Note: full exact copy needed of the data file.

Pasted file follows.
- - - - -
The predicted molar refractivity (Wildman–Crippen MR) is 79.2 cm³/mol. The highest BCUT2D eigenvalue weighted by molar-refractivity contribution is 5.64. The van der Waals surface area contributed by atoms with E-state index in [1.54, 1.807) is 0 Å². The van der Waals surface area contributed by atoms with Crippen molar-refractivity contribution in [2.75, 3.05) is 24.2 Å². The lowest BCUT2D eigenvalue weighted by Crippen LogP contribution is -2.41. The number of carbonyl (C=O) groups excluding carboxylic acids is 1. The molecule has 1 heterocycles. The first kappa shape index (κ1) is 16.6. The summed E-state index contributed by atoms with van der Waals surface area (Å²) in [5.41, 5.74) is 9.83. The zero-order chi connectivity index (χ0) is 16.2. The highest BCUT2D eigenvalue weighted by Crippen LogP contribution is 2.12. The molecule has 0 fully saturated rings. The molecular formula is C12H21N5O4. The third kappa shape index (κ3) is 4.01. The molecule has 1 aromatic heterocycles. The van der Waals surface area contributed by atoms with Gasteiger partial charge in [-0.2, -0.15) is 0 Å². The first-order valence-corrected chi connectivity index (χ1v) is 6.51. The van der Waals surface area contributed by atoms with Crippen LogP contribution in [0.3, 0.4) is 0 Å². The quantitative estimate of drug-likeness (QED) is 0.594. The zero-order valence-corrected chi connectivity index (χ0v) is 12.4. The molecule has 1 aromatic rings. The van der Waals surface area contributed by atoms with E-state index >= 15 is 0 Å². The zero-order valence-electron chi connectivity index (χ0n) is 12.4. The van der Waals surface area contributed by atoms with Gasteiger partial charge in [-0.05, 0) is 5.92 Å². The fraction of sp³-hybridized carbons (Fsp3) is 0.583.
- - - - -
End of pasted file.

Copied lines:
The predicted molar refractivity (Wildman–Crippen MR) is 79.2 cm³/mol. The highest BCUT2D eigenvalue weighted by molar-refractivity contribution is 5.64. The van der Waals surface area contributed by atoms with E-state index in [1.54, 1.807) is 0 Å². The van der Waals surface area contributed by atoms with Crippen molar-refractivity contribution in [2.75, 3.05) is 24.2 Å². The lowest BCUT2D eigenvalue weighted by Crippen LogP contribution is -2.41. The number of carbonyl (C=O) groups excluding carboxylic acids is 1. The molecule has 1 heterocycles. The first kappa shape index (κ1) is 16.6. The summed E-state index contributed by atoms with van der Waals surface area (Å²) in [5.41, 5.74) is 9.83. The zero-order chi connectivity index (χ0) is 16.2. The highest BCUT2D eigenvalue weighted by Crippen LogP contribution is 2.12. The molecule has 0 fully saturated rings. The molecular formula is C12H21N5O4. The third kappa shape index (κ3) is 4.01. The molecule has 1 aromatic heterocycles. The van der Waals surface area contributed by atoms with Gasteiger partial charge in [-0.2, -0.15) is 0 Å². The first-order valence-corrected chi connectivity index (χ1v) is 6.51. The van der Waals surface area contributed by atoms with Crippen LogP contribution in [0.3, 0.4) is 0 Å². The quantitative estimate of drug-likeness (QED) is 0.594. The zero-order valence-corrected chi connectivity index (χ0v) is 12.4. The molecule has 1 aromatic rings. The van der Waals surface area contributed by atoms with E-state index >= 15 is 0 Å². The zero-order valence-electron chi connectivity index (χ0n) is 12.4. The van der Waals surface area contributed by atoms with Gasteiger partial charge in [-0.05, 0) is 5.92 Å². The fraction of sp³-hybridized carbons (Fsp3) is 0.583.